The most famous New Hampshire born naval officer is certainly Commodore George H. Perkins, if for no other reason than his extraordinary bronze and granite tribute at the west entrance to the Concord State Capitol. Perkins gain distinction for his Civil War commands during anti-slave ship patrols and Mississippi River engagements, but ultimately won fame for heroism at the Battle of Mobile Bay, where the Confederate iron-clad Tennessee was sunk. His rank of Commodore was done by Congressional action following the war, as he never rose above the rank of Captain during his long tenure. Check out the detail work on this memorial which in terms of art outperforms any other on such statue on the Capitol grounds--even if it's location is on the backside of the building.
New Hamphire has probably contributed more than its share of able bodied heros, and so General John Stark, is really but one of them, and one of two memorialized by statue on the Concord State Capitol grounds. Stark was a Lieutenant and later Captain under Maj Robert Rodgers within the Quebec area campaign, during the French and Indian War (actually the portion of a world-wide war between Britain and France found on American soil). However, he became a more important military leader and hero during the American Revolutionary War for two major actions. First, he commanded a force of Minutemen infantry during the ill-fated Bunker Hill battle, allowing the forces of his superior officer to safely retreat. Second, having secured a more important command still outside the authority of the Continental Army, Stark's New Hampsire Militia, combined with Seth Warner's Vermont "Green Mountain Boys", managed to route Hessian forces at the Battle of Bennington, effectively stopping a resupply of forces under British General John Burgoyne--who a few months later surrendered at the crucial Battle of Saratoga. Stark's independent style of leadership is memorialized in this statue under the shade of a tree on the south side of the capitol grounds. It was Stark who contributed the New Hampshire State Motto "Live Free or Die". His wife Molly Stark is also of some historical memory, and both are commemorated in a variety of places. Besides this statue on the capitol grounds, there is another more action oriented one at the Battle of Bennington war memorial site.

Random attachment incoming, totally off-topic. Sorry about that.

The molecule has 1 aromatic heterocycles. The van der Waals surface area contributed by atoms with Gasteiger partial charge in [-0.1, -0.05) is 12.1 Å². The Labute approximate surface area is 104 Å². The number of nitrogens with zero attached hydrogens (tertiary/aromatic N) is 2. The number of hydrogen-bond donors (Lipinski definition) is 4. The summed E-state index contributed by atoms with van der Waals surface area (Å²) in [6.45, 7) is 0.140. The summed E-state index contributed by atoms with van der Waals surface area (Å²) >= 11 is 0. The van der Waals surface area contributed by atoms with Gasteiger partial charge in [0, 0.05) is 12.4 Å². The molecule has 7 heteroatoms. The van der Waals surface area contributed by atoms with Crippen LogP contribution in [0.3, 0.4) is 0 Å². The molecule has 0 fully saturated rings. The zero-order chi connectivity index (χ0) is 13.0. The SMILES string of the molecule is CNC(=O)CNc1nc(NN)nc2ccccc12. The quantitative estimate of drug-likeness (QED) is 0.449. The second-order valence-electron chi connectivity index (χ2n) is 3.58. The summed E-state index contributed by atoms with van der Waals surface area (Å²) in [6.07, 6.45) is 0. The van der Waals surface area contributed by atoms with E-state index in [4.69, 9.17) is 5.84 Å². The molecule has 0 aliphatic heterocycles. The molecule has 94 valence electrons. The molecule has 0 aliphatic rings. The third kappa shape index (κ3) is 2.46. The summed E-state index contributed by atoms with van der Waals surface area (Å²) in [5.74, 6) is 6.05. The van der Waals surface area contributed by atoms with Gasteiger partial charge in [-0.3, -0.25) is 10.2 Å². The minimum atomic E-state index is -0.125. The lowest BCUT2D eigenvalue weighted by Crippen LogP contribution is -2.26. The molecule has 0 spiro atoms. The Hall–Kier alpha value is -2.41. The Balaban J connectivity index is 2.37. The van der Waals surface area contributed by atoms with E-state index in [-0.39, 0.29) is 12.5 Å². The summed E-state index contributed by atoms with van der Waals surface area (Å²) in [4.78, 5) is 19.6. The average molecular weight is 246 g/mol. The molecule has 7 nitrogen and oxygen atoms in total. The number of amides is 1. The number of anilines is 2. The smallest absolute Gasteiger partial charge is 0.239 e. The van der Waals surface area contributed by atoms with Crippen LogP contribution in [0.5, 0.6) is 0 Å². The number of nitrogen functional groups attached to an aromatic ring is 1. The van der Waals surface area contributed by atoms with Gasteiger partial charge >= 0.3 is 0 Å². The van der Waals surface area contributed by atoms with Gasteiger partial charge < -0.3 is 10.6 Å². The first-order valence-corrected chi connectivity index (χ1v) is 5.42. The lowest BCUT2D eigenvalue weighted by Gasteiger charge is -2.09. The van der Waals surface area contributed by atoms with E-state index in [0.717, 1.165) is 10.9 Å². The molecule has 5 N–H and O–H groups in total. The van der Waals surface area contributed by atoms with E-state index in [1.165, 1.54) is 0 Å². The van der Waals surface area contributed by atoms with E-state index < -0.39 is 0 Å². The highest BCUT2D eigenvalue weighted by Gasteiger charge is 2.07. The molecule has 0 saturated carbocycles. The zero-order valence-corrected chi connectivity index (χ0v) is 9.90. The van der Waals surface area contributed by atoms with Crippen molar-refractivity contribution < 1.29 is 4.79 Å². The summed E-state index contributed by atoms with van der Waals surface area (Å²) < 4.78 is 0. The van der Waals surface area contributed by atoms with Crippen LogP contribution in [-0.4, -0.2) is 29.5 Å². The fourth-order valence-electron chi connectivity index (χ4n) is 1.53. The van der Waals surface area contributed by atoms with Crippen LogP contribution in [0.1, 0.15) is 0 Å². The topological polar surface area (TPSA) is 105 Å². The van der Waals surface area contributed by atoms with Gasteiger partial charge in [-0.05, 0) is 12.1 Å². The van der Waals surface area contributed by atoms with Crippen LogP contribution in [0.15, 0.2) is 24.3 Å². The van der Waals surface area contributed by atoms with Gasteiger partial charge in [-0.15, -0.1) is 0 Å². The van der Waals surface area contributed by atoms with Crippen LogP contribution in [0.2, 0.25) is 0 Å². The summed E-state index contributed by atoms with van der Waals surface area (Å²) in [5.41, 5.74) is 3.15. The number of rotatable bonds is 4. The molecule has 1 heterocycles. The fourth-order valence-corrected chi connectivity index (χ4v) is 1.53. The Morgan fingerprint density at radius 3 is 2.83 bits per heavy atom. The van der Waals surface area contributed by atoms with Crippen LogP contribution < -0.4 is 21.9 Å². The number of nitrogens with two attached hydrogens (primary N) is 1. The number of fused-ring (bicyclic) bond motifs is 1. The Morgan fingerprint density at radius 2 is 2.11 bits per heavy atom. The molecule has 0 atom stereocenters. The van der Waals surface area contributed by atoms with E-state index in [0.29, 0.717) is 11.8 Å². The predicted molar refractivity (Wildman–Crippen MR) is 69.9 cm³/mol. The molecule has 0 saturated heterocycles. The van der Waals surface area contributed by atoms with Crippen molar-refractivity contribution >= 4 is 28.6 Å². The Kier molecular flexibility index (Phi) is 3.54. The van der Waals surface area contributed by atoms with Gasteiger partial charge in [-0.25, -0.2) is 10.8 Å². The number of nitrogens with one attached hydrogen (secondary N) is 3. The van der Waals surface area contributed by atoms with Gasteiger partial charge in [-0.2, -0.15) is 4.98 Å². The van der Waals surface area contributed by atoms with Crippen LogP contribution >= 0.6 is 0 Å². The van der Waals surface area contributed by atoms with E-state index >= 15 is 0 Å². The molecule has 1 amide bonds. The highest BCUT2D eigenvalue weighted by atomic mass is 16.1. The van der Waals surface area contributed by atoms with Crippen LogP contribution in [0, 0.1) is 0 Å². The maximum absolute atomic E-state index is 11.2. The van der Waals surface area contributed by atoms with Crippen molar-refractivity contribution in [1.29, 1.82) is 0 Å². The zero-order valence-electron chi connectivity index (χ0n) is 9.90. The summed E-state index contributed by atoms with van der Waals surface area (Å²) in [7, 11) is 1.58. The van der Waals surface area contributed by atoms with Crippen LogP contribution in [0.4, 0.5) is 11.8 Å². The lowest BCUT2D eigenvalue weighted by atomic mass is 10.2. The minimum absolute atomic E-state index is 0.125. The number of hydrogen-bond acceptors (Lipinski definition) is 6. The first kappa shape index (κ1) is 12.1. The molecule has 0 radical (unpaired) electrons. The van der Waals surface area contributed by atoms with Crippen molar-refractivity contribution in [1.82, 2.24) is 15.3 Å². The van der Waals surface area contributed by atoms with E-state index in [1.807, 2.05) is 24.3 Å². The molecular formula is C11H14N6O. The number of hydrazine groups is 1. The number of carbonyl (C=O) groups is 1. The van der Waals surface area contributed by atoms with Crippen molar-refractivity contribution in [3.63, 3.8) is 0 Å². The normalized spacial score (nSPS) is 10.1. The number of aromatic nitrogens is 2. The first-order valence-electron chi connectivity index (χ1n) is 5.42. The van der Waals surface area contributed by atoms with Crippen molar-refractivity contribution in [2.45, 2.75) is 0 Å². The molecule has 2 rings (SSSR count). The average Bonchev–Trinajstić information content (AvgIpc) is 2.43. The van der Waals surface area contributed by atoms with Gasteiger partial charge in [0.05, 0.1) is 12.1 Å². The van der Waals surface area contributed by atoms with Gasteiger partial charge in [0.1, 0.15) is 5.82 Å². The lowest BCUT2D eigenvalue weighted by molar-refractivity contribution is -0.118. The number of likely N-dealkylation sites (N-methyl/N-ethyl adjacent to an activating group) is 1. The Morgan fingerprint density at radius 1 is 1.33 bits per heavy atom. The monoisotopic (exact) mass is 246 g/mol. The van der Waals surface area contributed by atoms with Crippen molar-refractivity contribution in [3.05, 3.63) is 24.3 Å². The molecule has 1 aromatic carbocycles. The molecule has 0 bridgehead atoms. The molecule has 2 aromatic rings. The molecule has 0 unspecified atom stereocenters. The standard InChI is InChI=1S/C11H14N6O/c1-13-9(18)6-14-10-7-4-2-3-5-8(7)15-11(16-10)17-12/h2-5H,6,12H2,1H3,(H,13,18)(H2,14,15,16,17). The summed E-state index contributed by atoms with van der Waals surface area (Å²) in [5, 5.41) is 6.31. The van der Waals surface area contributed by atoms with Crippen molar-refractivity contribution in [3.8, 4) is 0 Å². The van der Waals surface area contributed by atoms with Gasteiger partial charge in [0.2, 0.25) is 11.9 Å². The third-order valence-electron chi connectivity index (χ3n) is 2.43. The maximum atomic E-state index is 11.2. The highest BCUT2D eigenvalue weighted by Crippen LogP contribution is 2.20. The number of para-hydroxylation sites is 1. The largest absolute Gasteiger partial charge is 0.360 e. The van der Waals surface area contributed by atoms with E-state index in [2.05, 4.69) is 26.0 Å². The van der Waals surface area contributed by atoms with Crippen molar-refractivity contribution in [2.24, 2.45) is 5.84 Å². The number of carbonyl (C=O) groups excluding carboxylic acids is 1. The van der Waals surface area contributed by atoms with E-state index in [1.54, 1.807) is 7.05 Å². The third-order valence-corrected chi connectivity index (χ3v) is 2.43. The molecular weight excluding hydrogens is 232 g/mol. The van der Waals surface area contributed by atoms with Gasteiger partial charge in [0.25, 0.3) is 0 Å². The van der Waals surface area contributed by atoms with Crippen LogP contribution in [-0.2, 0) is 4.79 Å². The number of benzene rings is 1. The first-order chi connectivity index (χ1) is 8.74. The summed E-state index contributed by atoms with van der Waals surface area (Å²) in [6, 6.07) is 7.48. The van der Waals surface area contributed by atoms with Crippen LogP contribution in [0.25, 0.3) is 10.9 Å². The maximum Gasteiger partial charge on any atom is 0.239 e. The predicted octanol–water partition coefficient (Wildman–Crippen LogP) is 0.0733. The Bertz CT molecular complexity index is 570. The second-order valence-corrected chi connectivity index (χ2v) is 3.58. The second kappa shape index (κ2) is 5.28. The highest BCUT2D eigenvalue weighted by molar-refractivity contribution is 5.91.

John P. Hale (1806-1873) and Daniel Webster both served in the senate during the critical pre-Civil War period, and was also a strong political enemy of the "doughface" Franklin Pierce. Hale lost the presidential election to Pierce in 1852. Hale ran for president as a "Free Soil" candidate, but gain his greatest reputation for early and open opposition to the Mexican War and slavery. While young Franklin Pierce became a military leader in the Mexican War, and tolerated slavery as a means of preserving the union, AND while Webster compromised over the entry of slave states into the union, Hale, the least of these men historically, ultimately prevailed in terms of his perservation of moral argument, for the ultimate better good of American society. Ironically though, Hale's daughter Lucy Lambert Hale was betrothed in 1865 to John Wilkes Booth, Abraham Lincoln's assassin, and Booth had a picture of Lucy Hale with him when he was killed by Federal troops on April 26, 1865. Inside the New Hampshire State Capitol, portraits of Lincoln and Hale hang together. Hale's statue, with his distinctive hand held high, is well positioned just north of Webster's in the central lawn of the New Hampshire State Capitol grounds, and it was commissioned and dedicated earlier than those of either Webster or Pierce--1892--both a tribute to the impact Hale had for New Hampshire politics. Unfortunately, I couldn't find any other such tribute to Hale elsewhere in the USA, so check it out carefully. Note the remarkable inscription shown here.